The site of Chris and Phoebe Pilaro’s memorable Thanksgiving Day feast is a double-gabled white house with forest-green trim, located behind a picket fence on Second Avenue. The house has undergone many remodels since 1883, when a local judge built a two-room abode using true-cut timber and cut nails.
The Pilaros were able to date each addition from the building materials and techniques. Demolition revealed some not-so-welcome discoveries, such as the fact that all of the pipes coming into the house were eroded. But, along with lots of insulating newspapers from the late 1800s, it also yielded a silver cup in the walls and—when a worker knocked out a panel of wheat board one day—a large, intricately etched and frosted glass pane that now overlooks the living room, imparting grace and character.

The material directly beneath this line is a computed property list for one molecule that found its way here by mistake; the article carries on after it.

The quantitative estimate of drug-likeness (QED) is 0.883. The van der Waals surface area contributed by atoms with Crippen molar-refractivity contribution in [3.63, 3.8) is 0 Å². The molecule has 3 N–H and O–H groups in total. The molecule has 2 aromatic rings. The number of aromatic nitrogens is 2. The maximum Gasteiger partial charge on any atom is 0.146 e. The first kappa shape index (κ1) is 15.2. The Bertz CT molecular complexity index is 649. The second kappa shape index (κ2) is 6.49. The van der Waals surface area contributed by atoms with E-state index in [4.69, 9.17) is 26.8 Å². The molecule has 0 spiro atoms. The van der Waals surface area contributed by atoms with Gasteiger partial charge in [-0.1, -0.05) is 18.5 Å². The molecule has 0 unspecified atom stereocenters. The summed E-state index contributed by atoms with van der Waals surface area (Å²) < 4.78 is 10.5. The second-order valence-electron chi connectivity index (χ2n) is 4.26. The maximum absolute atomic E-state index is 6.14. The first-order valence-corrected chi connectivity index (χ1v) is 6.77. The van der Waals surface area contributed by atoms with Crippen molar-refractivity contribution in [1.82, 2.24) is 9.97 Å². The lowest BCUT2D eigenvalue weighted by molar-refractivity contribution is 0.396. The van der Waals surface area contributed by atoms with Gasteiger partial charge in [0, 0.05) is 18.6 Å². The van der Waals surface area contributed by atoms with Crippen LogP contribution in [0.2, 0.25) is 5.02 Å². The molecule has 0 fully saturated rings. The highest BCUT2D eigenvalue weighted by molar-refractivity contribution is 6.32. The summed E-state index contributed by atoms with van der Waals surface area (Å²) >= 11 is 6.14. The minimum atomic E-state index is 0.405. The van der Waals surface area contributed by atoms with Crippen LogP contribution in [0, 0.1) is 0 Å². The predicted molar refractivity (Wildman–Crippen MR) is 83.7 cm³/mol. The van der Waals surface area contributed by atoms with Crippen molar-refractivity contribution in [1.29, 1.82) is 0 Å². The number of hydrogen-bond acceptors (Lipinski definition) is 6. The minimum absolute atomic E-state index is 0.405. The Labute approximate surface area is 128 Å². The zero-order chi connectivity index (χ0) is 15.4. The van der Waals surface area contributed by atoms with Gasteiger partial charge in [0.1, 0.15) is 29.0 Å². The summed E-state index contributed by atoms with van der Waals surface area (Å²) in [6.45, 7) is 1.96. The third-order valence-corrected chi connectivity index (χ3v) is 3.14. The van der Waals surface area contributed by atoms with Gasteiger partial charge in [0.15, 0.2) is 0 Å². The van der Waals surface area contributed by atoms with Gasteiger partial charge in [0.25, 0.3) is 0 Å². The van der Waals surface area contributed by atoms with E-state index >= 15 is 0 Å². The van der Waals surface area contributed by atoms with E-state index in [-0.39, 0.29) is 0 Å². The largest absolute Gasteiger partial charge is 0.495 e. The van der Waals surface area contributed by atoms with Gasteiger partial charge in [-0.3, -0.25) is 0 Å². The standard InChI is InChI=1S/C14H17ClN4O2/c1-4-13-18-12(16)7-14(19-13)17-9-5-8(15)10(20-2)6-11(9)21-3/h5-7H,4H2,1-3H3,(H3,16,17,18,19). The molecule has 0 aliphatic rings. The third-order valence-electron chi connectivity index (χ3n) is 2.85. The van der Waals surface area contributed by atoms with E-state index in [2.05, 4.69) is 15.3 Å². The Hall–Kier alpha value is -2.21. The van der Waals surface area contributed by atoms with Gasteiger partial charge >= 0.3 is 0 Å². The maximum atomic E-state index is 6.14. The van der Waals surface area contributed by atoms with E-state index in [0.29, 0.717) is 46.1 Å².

According to Chris, they “basically took the house down to the studs.” The process included knocking out the downstairs ceilings to eliminate two feet of empty space under the upstairs floorboards, and returning to their original size several tall, wide windows that had previously been walled in. The removal of low, flat ceilings in the upstairs guest room not only created more living space by opening up the gabled roofline but exposed a series of original oak beams that add a striking decorative element.
and new brass light fixtures cast from original period molds.